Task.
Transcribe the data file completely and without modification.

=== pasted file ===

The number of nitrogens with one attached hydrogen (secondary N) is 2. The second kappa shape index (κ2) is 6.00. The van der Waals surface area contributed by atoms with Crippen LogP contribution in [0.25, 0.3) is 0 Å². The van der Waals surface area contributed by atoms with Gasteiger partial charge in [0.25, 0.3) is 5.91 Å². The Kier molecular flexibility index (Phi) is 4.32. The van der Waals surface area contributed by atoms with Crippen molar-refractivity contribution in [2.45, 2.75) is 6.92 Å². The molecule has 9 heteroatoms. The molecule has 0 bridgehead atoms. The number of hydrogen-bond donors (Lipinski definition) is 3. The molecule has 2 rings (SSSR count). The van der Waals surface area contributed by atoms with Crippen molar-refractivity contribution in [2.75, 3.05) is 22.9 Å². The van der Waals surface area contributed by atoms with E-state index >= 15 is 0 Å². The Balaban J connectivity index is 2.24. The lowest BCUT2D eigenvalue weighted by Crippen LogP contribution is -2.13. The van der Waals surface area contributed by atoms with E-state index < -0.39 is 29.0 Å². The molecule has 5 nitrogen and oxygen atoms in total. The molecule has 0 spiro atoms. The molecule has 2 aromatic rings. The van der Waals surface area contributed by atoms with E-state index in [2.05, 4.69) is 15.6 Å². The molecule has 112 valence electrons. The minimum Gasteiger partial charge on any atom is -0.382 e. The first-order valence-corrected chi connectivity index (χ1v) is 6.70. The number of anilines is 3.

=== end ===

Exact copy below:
The number of nitrogens with one attached hydrogen (secondary N) is 2. The second kappa shape index (κ2) is 6.00. The van der Waals surface area contributed by atoms with Crippen LogP contribution in [0.25, 0.3) is 0 Å². The van der Waals surface area contributed by atoms with Gasteiger partial charge in [0.25, 0.3) is 5.91 Å². The Kier molecular flexibility index (Phi) is 4.32. The van der Waals surface area contributed by atoms with Crippen molar-refractivity contribution in [2.45, 2.75) is 6.92 Å². The molecule has 9 heteroatoms. The molecule has 0 bridgehead atoms. The number of hydrogen-bond donors (Lipinski definition) is 3. The molecule has 2 rings (SSSR count). The van der Waals surface area contributed by atoms with Crippen molar-refractivity contribution in [2.75, 3.05) is 22.9 Å². The van der Waals surface area contributed by atoms with E-state index >= 15 is 0 Å². The Balaban J connectivity index is 2.24. The lowest BCUT2D eigenvalue weighted by Crippen LogP contribution is -2.13. The van der Waals surface area contributed by atoms with E-state index < -0.39 is 29.0 Å². The molecule has 5 nitrogen and oxygen atoms in total. The molecule has 0 spiro atoms. The molecule has 2 aromatic rings. The van der Waals surface area contributed by atoms with E-state index in [2.05, 4.69) is 15.6 Å². The molecule has 112 valence electrons. The minimum Gasteiger partial charge on any atom is -0.382 e. The first-order valence-corrected chi connectivity index (χ1v) is 6.70. The number of anilines is 3.